Kool Smiles
Tinetra E. rated

Anika, Kim, Lynette and Donelle = 5 starsThey deserve 5 stars, even though some of the ones that came in contact with my children don't. Just Rude and complete disrespect!

Kool Smiles
Angie P. rated

I usually don't do these reviews, but something told me this particular time I just had too. I was in the office the other day waiting for my ride, so I don't believe anyone knew I was still in there. But it's good that they didn't. You never know what you will overhear in an office amongst the workers. I believe it was during their lunch time when the front desk girls, Anika and Kim were having a conversation with their coworker about these reviews! The worker kept telling them the only reason why they are getting so many reviews is because of some label with their name on it. The girls kept telling her that despite the label, it doesn't excuse their behavior in the back. Their label had nothing to do with some of the negative reviews that you guys in the back are receiving. It's all about how you treat the patients and the parents. Put yourself in the parents shoes, you would be upset at some assistant rolling eyes and talking to you and your child as if your were dumb too. Needless the to say the conversation continued to try to get the assistant to understand, that parents are going to go above and beyond to protect their child. This was good to hear that Ms. Kim and Ms. Anika care about the parents just as if it were them. They genuinely care about the parents and patients. There are some other people in THIS office as well some other offices that could learn alot from these ladies! Thanks you girls for not putting on a show just in front of the parents to make yourselves look good!!! You didn't even know I was still in the office!!!!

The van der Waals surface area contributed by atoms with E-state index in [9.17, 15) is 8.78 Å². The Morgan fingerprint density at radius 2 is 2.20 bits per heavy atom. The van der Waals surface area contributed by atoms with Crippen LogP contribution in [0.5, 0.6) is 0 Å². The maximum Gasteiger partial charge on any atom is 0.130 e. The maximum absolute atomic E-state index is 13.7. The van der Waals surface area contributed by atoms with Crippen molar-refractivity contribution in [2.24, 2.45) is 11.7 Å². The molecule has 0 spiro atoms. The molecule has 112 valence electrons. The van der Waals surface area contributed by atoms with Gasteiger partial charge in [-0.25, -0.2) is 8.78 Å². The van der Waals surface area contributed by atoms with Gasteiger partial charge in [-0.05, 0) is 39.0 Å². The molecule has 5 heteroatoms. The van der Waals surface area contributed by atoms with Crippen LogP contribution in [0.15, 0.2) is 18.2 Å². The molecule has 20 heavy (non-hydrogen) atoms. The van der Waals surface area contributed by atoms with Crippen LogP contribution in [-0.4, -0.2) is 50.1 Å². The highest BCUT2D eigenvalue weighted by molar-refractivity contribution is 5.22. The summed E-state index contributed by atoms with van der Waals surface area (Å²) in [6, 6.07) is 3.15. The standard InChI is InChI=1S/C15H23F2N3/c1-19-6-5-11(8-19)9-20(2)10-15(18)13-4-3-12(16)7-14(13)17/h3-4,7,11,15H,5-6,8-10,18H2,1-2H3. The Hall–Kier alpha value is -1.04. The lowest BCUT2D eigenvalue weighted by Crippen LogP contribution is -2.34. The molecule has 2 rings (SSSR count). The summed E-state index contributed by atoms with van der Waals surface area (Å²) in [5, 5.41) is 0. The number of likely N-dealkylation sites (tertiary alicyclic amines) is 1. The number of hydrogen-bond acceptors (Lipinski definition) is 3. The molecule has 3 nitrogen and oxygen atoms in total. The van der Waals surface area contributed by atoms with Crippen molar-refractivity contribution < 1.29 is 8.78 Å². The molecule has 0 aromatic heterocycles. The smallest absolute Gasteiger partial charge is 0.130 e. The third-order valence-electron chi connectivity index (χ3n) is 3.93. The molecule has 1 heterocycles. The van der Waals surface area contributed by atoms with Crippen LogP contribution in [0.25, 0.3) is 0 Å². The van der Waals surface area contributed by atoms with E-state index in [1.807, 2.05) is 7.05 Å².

Kool Smiles
Miracle T. rated

Kim J and Anika G are the ones who deserve this 5star review. They are extremely professional and very courteous. However, every time that I bring my children into this office, they have been extremely disrespected and mistreated. Some of the assistants come and rudely interrupt when Kim and Anika are attending to other parents and patients, they have folders just thrown at them and orders "yelled" at them, all while they have parents standing in front of them or they may be taking care of a phone call. This has happened on several occasions. The professionalism that these two ladies hold all while dealing with some of the nonsense that they have coming their way is outstanding. There are so many people who would have taken a different route when dealing with some of the assistants. Kudos to you girls!!!

Did You Know?

Types of Dentists

The human mouth is a complex biological system, and no two individuals have the same oral care needs. Here are some of the more common dentists people seek out to improve their oral health:

General Dentist
These dentists generally serve as the primary provider of dental care. If you need your teeth cleaned, crowns and bridges placed or any number of cosmetic procedures, book an appointment with a general dentist. Though not as common, these dentists will also provide more specialized services, including some forms of oral surgery - chief among them root canals and restorative care - fitting patients with a mouthguard and counseling people on how to stop smoking and what constitutes proper nutrition.